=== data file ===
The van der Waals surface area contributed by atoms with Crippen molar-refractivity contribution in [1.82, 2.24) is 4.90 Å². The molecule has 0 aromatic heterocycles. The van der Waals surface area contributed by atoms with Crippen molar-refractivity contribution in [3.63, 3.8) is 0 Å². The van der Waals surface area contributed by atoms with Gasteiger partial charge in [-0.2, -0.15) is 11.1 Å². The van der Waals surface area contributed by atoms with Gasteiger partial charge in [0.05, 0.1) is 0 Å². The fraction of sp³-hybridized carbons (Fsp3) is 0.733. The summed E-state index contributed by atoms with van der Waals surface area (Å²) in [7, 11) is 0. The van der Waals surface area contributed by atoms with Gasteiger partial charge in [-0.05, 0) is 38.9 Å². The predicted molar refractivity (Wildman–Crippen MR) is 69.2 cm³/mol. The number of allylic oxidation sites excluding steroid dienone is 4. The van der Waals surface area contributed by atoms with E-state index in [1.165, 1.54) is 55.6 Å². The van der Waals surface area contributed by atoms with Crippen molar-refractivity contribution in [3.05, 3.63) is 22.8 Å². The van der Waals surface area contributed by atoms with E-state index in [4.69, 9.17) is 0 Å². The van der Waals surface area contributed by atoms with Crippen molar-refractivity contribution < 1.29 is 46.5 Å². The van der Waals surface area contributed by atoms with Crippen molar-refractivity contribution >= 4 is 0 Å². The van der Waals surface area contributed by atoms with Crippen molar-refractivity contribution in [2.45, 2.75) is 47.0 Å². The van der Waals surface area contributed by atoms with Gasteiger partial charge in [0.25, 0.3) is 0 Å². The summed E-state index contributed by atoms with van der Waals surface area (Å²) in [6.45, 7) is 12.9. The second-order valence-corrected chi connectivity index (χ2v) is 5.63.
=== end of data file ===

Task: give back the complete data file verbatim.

The van der Waals surface area contributed by atoms with Crippen molar-refractivity contribution in [1.82, 2.24) is 4.90 Å². The molecule has 0 aromatic heterocycles. The van der Waals surface area contributed by atoms with Crippen molar-refractivity contribution in [3.63, 3.8) is 0 Å². The van der Waals surface area contributed by atoms with Gasteiger partial charge in [-0.2, -0.15) is 11.1 Å². The van der Waals surface area contributed by atoms with Gasteiger partial charge in [0.05, 0.1) is 0 Å². The fraction of sp³-hybridized carbons (Fsp3) is 0.733. The summed E-state index contributed by atoms with van der Waals surface area (Å²) in [7, 11) is 0. The van der Waals surface area contributed by atoms with Gasteiger partial charge in [-0.05, 0) is 38.9 Å². The predicted molar refractivity (Wildman–Crippen MR) is 69.2 cm³/mol. The number of allylic oxidation sites excluding steroid dienone is 4. The van der Waals surface area contributed by atoms with E-state index in [1.165, 1.54) is 55.6 Å². The van der Waals surface area contributed by atoms with Crippen molar-refractivity contribution in [3.05, 3.63) is 22.8 Å². The van der Waals surface area contributed by atoms with E-state index in [4.69, 9.17) is 0 Å². The van der Waals surface area contributed by atoms with Crippen molar-refractivity contribution < 1.29 is 46.5 Å². The van der Waals surface area contributed by atoms with Crippen molar-refractivity contribution >= 4 is 0 Å². The van der Waals surface area contributed by atoms with Crippen molar-refractivity contribution in [2.45, 2.75) is 47.0 Å². The van der Waals surface area contributed by atoms with Gasteiger partial charge in [0.25, 0.3) is 0 Å². The summed E-state index contributed by atoms with van der Waals surface area (Å²) in [6.45, 7) is 12.9. The second-order valence-corrected chi connectivity index (χ2v) is 5.63.